Become a Tiki Time Traveler at Hidden Harbor
Visit the new Squirrel Hill bar on Tuesdays for a great-tasting (and great-sounding) tiki education.
PHOTOS BY SEAN COLLIER
Those among us who are not cocktail experts may have a difficult time determining what they prefer to drink. We can identify ourselves as beer people or wine people, and we can probably gravitate towards a specific liquor — I like rum drinks, I don’t like tequila drinks, that sort of thing.
But without the benefit of unlimited time and funds (and a very patient designated driver), it can be difficult to familiarize oneself with a wide range of different drinks, particularly within a certain style. Sure, you might want to sample a variety of modern bourbon-based recipes, but you can probably manage about two a night at best. And where to begin?
With the tiki resurgence in full swing, Hidden Harbor has instituted a delicious tiki history lesson. In the course of four or five Tuesdays, they’ll guide you on a tour of flavorful creations popular throughout the 20th century. You’ll try a broad range of drinks (crafted from fresh ingredients — you won’t find dark-days-of-tiki era syrupy concoctions here), get some history and be able to call yourself a tiki aficionado — at least compared to most people — in a month or so.
And the experience will taste great. (It’ll sound great, too; more on that later.)
They’re calling this delicious education the Tiki Time Machine. Each Tuesday night, a special menu of ten tiki drinks is offered; most are not on the regular menu. They’re sorted by decade, beginning in the 1930s with the Nui Nui and ending in the ’70s with Don’s Special Daiquiri and the Painkiller. A passport will be provided by your bartender; they’ll mark off each drink you try (and keep your passport from week to week).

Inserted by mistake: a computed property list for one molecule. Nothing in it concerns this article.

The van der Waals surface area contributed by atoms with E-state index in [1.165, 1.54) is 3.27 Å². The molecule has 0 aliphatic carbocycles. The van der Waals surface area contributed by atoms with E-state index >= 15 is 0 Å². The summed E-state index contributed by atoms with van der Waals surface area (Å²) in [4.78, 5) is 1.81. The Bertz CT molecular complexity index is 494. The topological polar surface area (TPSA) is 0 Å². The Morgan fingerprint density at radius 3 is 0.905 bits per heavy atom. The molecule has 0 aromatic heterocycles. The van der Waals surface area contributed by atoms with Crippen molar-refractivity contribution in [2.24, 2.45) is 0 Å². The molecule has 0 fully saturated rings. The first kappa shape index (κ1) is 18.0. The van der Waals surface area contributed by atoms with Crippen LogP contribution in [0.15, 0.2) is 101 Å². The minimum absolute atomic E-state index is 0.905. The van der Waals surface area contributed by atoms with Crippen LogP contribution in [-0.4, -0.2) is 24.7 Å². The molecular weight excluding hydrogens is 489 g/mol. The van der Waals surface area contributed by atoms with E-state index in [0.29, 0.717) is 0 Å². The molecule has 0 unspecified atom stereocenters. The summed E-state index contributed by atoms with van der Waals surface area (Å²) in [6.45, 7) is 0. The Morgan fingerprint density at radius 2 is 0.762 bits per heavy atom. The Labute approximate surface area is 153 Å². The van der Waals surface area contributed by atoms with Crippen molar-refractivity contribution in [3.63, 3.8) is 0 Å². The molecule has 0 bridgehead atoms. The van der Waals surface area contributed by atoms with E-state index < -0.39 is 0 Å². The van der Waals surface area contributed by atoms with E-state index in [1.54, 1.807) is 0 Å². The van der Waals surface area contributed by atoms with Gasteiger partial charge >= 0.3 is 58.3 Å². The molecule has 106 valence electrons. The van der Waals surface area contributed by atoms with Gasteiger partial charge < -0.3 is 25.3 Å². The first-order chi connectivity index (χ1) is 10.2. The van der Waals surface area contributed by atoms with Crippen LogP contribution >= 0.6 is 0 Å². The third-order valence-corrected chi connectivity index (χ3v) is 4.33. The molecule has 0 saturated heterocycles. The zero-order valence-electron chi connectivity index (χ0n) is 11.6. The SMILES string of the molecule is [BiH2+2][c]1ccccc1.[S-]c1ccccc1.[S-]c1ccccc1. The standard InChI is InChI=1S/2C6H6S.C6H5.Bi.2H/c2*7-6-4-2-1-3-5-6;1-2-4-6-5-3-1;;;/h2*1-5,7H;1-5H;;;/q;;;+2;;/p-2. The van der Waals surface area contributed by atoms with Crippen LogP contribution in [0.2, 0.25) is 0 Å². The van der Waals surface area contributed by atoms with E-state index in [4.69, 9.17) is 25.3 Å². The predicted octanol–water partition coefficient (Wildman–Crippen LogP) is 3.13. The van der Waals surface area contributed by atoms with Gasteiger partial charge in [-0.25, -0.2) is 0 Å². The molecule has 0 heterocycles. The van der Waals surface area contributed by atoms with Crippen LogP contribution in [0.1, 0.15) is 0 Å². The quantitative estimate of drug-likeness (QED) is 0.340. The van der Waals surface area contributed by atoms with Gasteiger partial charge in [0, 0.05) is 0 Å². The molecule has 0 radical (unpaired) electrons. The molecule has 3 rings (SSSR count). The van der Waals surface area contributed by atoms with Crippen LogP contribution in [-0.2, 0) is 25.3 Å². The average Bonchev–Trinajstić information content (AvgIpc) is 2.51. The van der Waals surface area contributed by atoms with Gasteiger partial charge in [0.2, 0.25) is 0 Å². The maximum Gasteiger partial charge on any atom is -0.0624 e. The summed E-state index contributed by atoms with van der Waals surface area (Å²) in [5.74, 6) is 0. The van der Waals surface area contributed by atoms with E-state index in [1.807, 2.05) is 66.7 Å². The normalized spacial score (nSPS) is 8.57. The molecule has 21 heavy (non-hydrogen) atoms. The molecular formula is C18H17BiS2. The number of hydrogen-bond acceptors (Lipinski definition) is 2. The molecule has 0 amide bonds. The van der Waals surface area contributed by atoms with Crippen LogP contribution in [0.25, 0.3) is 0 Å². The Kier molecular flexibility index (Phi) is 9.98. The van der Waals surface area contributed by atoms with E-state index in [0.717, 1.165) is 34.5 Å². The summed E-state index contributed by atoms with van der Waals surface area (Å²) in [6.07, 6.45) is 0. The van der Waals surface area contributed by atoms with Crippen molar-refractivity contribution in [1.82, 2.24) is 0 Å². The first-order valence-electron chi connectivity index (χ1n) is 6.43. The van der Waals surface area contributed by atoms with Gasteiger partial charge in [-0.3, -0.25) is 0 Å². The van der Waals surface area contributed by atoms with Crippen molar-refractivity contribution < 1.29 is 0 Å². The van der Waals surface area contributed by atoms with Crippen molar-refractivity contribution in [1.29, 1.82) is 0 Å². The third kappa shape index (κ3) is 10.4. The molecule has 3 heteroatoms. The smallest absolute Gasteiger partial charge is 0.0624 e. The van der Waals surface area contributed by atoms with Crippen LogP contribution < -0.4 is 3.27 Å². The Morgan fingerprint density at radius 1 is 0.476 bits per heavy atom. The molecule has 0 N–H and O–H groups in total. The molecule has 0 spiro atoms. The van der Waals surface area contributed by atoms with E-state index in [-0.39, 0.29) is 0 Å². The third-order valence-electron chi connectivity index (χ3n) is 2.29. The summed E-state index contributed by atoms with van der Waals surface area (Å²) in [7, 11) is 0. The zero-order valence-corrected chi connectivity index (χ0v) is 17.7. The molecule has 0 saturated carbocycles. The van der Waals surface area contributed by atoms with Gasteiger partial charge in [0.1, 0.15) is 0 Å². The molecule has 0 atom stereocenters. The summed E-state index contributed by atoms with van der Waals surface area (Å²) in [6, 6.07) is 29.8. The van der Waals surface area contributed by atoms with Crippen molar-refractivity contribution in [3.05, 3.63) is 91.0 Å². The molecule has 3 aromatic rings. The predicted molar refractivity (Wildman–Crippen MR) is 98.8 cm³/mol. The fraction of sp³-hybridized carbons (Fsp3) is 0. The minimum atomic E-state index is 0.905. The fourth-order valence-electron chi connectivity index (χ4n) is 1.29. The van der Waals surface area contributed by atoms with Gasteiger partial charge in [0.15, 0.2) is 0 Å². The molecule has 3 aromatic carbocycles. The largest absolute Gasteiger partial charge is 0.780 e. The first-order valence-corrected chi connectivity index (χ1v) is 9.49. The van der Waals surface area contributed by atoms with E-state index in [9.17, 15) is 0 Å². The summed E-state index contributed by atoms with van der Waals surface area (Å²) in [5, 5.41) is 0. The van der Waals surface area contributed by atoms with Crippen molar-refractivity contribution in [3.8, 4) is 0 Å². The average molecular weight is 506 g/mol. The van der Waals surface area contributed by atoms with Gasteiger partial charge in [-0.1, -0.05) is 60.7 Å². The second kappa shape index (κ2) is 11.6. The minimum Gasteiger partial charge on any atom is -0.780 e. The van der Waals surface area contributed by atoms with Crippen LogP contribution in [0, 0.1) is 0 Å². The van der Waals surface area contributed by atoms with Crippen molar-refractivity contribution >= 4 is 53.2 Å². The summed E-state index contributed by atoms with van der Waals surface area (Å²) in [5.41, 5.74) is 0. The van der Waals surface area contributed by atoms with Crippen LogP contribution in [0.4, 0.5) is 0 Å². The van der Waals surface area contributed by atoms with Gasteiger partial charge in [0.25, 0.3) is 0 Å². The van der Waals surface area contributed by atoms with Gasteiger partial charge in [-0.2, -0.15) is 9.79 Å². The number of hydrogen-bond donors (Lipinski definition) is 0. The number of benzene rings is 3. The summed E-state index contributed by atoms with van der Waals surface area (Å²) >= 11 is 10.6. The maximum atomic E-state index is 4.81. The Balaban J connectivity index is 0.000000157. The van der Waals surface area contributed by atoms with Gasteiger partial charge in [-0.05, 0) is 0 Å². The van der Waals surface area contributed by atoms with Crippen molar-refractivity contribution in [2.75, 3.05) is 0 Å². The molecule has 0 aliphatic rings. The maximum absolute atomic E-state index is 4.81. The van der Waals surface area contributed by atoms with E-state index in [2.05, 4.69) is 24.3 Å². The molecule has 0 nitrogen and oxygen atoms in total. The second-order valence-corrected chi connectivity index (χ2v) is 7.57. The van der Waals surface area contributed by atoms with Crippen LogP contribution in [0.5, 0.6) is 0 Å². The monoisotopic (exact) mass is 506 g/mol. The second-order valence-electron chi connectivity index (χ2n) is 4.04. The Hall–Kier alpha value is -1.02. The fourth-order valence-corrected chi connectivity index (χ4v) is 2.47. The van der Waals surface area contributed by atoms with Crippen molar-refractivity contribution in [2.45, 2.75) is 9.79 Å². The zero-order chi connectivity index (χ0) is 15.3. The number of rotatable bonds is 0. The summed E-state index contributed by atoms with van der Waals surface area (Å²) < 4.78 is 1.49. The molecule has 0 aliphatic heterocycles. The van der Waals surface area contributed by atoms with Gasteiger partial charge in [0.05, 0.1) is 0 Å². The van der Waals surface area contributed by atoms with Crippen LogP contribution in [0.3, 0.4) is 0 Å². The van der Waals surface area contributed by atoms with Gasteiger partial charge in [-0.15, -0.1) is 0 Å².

Should you complete the journey, they’ll mix you an extra-special, off-menu creation — we’re told it contains one of if not the rarest rums in the house — and serve it in a special glass, which is yours to keep.
For those (like myself) who like their cocktails refreshing and flavorful, it’s an essential guide to a booming subculture. And my first selections were fantastic. The aforementioned Nui Nui is a surprisingly complex cocktail, with cinnamon, allspice and bitters mingling with vanilla, orange and lime. And the Missionary’s Downfall — a frozen drink featuring lime, pineapple, honey, peach, mint and Maggie's Farm Rum — was truly outstanding. I want another one now.
Should you embark on this cocktail journey, you’ll also be treated to a DJ set by Matthew Buchholz, best known as the man behind Alternate Histories. His weekly “Hypnotique” set mixes space-age pop, lounge jazz, tiki music (yes, that’s a thing) and other mellow, soulful tunes — in short, exactly what you’d want to hear at an inviting tiki bar.
Even if your Tuesdays must go tiki-free, I can’t say enough about the still-new bar itself. Head bartender Max Stein is a master and happy to discuss his creations, and co-owners Adam Henry and Peter Kurzweg have created a welcoming, distinctive getaway of an establishment that instantly ranks among my favorites (and may quickly become your Squirrel Hill go-to). The small food menu, too, is a fine complement to the drinks, with small bites such as pork sliders (delicious) and veggie tacos; the next time I stop by with more of an appetite, I’m going to opt for the tempting chicken and bacon meatballs.
Even for those without much inherent interest in these drinks, I’d recommend trying a few. You won’t find too many better examples of the style around, and you’re in the hands of experts. A drink such as the Missionary’s Downfall will convert any skeptics.